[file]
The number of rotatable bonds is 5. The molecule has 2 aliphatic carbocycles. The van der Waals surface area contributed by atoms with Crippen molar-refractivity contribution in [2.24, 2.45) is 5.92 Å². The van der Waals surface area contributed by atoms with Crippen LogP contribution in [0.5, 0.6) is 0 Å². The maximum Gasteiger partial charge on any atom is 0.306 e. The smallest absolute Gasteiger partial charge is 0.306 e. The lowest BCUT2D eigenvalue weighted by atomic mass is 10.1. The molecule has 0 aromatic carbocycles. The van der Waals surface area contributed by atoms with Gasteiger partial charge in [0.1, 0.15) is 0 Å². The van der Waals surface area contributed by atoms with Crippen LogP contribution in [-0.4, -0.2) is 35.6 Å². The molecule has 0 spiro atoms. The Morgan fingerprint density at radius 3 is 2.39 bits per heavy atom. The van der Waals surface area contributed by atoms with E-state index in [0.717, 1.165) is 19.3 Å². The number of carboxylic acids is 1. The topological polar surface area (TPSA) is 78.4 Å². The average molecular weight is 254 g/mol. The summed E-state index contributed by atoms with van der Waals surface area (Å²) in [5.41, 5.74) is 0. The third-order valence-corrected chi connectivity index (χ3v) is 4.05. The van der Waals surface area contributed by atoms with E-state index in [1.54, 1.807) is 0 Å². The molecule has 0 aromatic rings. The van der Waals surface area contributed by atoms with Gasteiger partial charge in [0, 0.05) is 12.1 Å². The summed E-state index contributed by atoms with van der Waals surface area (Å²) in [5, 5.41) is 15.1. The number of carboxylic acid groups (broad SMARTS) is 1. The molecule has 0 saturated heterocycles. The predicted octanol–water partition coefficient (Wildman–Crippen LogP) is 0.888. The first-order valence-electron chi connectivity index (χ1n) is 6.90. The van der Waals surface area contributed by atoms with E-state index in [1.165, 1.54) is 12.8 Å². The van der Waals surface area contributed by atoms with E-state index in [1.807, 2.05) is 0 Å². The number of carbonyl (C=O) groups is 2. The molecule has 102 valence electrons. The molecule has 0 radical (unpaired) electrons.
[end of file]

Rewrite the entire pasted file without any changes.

The number of rotatable bonds is 5. The molecule has 2 aliphatic carbocycles. The van der Waals surface area contributed by atoms with Crippen molar-refractivity contribution in [2.24, 2.45) is 5.92 Å². The van der Waals surface area contributed by atoms with Crippen LogP contribution in [0.5, 0.6) is 0 Å². The maximum Gasteiger partial charge on any atom is 0.306 e. The smallest absolute Gasteiger partial charge is 0.306 e. The lowest BCUT2D eigenvalue weighted by atomic mass is 10.1. The molecule has 0 aromatic carbocycles. The van der Waals surface area contributed by atoms with Gasteiger partial charge in [0.1, 0.15) is 0 Å². The van der Waals surface area contributed by atoms with Crippen LogP contribution in [-0.4, -0.2) is 35.6 Å². The molecule has 0 spiro atoms. The Morgan fingerprint density at radius 3 is 2.39 bits per heavy atom. The van der Waals surface area contributed by atoms with E-state index in [0.717, 1.165) is 19.3 Å². The number of carboxylic acids is 1. The topological polar surface area (TPSA) is 78.4 Å². The average molecular weight is 254 g/mol. The summed E-state index contributed by atoms with van der Waals surface area (Å²) in [5.41, 5.74) is 0. The third-order valence-corrected chi connectivity index (χ3v) is 4.05. The van der Waals surface area contributed by atoms with E-state index in [1.54, 1.807) is 0 Å². The molecule has 0 aromatic rings. The van der Waals surface area contributed by atoms with Gasteiger partial charge in [0, 0.05) is 12.1 Å². The summed E-state index contributed by atoms with van der Waals surface area (Å²) in [5, 5.41) is 15.1. The number of carboxylic acid groups (broad SMARTS) is 1. The molecule has 0 saturated heterocycles. The predicted octanol–water partition coefficient (Wildman–Crippen LogP) is 0.888. The first-order valence-electron chi connectivity index (χ1n) is 6.90. The van der Waals surface area contributed by atoms with E-state index in [1.165, 1.54) is 12.8 Å². The van der Waals surface area contributed by atoms with E-state index in [1.807, 2.05) is 0 Å². The number of carbonyl (C=O) groups is 2. The molecule has 102 valence electrons. The molecule has 0 radical (unpaired) electrons.